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✅ YA Fairy Tale Retelling

✅ Cyberpunk Setting

✅ Hacker Heroine

✅ AI Sidekick

Part of the Enchanted Kingdoms Anthology (and only 99c!)





Blurb for Silver Hands, part of the Enchanted Kingdoms Anthology

Sage lived like a paper doll; her destiny to be an arranged marriage to a suitable mate. To please her family.


After a terrible day and night, to save her family she accepted exile and sacrificed her hands.


In the depths of Lowtown, she found the strength to survive.


Can she find the strength to face what she lost?


Silver Hands is part of the Enchanted Kingdoms Anthology.


ABOUT ENCHANTED KINGDOMS


Enchanted castles? Check. Spellbinding magic? Check. Happily ever afters? Check. 100% of proceeds going to charity? We got that, too!


Old tales get a new twist in this anthology featuring 22 novel-length retellings of different classic fairytales—all written by best-selling and award-winning authors. And—because everyone deserves a fairy godmother—100% of proceeds benefit Puzzle Peace United, a children's autism charity!


 

CHAPTER ONE

 

An upcoming amputation put everyone’s nerves on edge.

Within the airy meeting room, the walls and flooring were all done in light wood that shimmered slightly with gloss. Viny plants trailed from their pots near the ceiling, and full-spectrum lights shone from above them. The plants and people needed the lights since the space was situated at the heart of the family quarters of Rayne tower. There were no windows here – no natural lighting. Without the special lighting, people and plants would wither and die over time.

Like the plants needed light, Sage needed something more than the careful existence she was offered, or she, too, would wither away.

The wall screen glowed, waiting for a presentation to begin. Plush but elegant chairs stood carefully arranged through the rest of the meticulously designed space.

In metered defiance, Sage slouched just a hair in one of these chairs while her sister, Mallory, sat with perfect posture in one of the others. Sage bowed her head, enduring her parents’ lecture. Their carefully considered but chastising words flowed into her ears, as inevitable as the spring floods driving into the ruins of Old Houston. Inwardly, she sighed. She was used to it. They’d gone through this argument so many times in the past few years, always reaching the same conclusion. Sage often wondered why they felt the need for these meetings when the result didn’t vary.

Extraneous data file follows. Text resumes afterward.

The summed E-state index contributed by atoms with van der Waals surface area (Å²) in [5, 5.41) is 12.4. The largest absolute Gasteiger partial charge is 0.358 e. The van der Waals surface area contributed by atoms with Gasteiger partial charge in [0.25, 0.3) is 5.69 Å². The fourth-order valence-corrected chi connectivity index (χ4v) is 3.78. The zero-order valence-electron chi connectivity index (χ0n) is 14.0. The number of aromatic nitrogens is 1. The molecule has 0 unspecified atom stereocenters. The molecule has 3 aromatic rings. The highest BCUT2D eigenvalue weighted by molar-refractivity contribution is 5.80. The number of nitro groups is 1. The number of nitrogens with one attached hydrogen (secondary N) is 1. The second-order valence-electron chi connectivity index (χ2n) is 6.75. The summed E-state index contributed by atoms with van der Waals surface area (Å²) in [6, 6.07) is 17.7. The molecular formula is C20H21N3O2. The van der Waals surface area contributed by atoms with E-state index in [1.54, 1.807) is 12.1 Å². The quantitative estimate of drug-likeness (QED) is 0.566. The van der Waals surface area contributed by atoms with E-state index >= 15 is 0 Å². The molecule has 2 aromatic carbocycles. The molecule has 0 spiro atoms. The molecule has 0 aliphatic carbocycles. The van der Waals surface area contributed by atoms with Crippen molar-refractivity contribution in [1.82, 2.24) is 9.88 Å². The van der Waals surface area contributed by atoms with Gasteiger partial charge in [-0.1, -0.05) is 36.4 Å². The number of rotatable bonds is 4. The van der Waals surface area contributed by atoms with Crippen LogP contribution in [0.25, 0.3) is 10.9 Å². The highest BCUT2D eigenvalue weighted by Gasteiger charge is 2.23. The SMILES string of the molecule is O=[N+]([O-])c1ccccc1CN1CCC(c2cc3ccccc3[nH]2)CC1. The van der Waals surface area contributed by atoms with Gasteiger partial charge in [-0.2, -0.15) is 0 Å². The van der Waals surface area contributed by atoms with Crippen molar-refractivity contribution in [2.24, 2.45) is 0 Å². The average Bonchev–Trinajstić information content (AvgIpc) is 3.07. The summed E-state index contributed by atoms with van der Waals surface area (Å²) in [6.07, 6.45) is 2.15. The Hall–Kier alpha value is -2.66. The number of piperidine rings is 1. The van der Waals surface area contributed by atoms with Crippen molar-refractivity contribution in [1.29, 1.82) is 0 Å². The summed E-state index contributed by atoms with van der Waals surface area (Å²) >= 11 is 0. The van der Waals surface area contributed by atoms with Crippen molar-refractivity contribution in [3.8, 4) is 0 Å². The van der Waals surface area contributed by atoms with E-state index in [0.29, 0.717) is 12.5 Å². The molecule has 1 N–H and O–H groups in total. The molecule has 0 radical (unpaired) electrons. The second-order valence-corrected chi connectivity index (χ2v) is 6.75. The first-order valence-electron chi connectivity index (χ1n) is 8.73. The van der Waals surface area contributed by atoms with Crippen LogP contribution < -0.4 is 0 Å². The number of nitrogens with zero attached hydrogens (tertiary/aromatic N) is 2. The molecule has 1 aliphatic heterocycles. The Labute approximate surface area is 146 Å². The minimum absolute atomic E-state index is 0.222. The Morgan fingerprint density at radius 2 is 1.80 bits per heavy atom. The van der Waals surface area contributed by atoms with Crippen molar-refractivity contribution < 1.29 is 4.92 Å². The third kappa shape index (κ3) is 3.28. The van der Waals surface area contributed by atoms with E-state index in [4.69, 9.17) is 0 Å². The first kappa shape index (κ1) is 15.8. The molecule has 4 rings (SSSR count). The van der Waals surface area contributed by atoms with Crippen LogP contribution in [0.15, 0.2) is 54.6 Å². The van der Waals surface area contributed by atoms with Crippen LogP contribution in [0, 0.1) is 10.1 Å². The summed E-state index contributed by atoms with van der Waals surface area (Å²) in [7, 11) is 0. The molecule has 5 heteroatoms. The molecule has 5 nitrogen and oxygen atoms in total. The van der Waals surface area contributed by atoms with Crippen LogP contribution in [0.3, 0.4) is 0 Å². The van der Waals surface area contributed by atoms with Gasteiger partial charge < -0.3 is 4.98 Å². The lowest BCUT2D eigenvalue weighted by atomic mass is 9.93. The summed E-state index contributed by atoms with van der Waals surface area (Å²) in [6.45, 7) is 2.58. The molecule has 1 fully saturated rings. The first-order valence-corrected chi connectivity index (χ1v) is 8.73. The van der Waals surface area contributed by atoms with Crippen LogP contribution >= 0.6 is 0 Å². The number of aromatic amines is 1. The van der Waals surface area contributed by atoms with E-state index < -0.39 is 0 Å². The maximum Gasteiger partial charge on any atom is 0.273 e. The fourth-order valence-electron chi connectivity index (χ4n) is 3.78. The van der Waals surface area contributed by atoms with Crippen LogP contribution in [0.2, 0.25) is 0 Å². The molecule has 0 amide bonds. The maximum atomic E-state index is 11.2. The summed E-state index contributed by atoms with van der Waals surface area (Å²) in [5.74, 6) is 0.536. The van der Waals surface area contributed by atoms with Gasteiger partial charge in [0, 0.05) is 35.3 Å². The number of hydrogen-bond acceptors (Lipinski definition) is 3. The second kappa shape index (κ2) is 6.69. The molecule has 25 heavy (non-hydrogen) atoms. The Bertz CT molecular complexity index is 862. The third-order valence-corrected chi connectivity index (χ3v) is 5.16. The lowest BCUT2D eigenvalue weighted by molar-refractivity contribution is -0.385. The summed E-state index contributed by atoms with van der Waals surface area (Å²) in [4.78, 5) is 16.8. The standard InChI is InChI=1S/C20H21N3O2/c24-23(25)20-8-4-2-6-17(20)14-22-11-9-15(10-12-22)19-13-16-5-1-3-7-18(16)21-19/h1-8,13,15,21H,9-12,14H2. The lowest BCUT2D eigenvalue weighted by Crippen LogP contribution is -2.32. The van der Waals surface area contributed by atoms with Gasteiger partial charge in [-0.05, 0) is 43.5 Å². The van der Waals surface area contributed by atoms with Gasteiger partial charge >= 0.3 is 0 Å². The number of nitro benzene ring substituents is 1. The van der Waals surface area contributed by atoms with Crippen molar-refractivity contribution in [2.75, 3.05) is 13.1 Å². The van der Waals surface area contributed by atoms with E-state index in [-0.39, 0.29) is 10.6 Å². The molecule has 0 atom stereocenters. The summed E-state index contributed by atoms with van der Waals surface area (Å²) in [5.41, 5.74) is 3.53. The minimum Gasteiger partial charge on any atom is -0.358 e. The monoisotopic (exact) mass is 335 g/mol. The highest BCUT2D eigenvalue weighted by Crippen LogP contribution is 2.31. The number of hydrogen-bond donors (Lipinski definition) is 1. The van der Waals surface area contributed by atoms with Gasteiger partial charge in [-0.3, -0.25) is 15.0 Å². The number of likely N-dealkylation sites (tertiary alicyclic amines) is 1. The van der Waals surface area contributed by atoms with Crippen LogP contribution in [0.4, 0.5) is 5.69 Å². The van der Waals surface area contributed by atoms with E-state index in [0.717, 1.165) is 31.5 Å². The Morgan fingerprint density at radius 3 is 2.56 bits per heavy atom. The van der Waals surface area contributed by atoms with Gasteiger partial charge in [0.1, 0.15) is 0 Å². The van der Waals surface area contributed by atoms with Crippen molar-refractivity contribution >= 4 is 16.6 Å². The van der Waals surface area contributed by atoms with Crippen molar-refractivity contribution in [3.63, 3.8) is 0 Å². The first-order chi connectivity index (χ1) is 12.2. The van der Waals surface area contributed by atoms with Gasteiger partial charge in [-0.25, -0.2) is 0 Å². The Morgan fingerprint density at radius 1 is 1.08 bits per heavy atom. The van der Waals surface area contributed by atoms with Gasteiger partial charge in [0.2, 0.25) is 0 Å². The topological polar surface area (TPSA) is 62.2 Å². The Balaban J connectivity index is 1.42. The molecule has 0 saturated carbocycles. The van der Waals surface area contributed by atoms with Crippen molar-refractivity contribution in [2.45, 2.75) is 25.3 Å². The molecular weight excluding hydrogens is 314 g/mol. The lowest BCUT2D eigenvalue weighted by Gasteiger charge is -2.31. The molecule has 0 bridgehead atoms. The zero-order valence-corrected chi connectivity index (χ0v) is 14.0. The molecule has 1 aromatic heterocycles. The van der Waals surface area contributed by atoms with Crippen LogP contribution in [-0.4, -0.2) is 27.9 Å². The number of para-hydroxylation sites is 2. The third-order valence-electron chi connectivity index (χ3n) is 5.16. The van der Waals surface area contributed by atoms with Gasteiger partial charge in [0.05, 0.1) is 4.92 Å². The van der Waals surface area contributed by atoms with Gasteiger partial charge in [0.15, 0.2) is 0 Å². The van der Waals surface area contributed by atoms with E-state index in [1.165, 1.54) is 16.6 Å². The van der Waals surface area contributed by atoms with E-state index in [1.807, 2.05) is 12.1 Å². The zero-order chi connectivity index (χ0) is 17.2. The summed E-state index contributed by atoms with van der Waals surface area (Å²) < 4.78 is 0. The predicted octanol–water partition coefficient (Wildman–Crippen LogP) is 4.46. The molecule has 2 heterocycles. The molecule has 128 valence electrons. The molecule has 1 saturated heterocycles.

“Mr. Abe brought another internal incursion to our attention.” The chill in Mama’s even voice indicated real irritation. She paced on the other side of the long wooden table. “His analysis indicates that it was you, Sage. Would you be so kind as to explain why you continue this behavior?”

Normally, Sage’s mother would not have been so edgy, but a full quorum had been called to witness a punishment for corporate theft. It was the first public punishment in a decade and one they could not skip. Even if the event would be barbaric and hideous, the Rayne family had to function within the corporate code and obey the Council’s decisions.

Sage knew she had left no evidence of her own runs against other networks, proving she had the needed skill to take the credit from other companies if Rayne International needed it. Mr. Abe, the head of Lattice security, had manufactured that evidence after receiving her message. But she couldn’t win this argument. More so because she was a terrible liar and Papa was exceptionally good at detecting any and all lies.

Sage smoothed the rich fabric of her wide trousers. “The security on the research division is substandard. I was checking it, and I gave Mr. Abe a list of the holes I found. Since he hadn’t found them himself.” She couldn’t resist muttering that last even though she knew it wouldn’t help her argument. Straightening her shoulders, she peered up at her parents. “I think I’d do better in Security. Remember what happened when we were hacked?”

Papa’s frown blackened. It sat oddly on his round, cheerful face. He covered his reader with a large hand, staring straight at Sage. “My girl, have you forgotten what happened when you went up against corporate security in the Lattice? How long it took you to recover use of your arm?” His finger tapped against the reader’s screen. “Mr. Abe took on the job after all that and tightened up the security to prevent another raid on our finances.”

I remember I got our desperately needed credit back from the company that raided us. That comment didn’t make it to her lips. She worked part-time for Accounting, and she was also aware of the fact that finances continued to be precarious. The release of the new uplink chips had been delayed again due to issues with supply of materials, specifically the growth media needed to implant the uplinks correctly.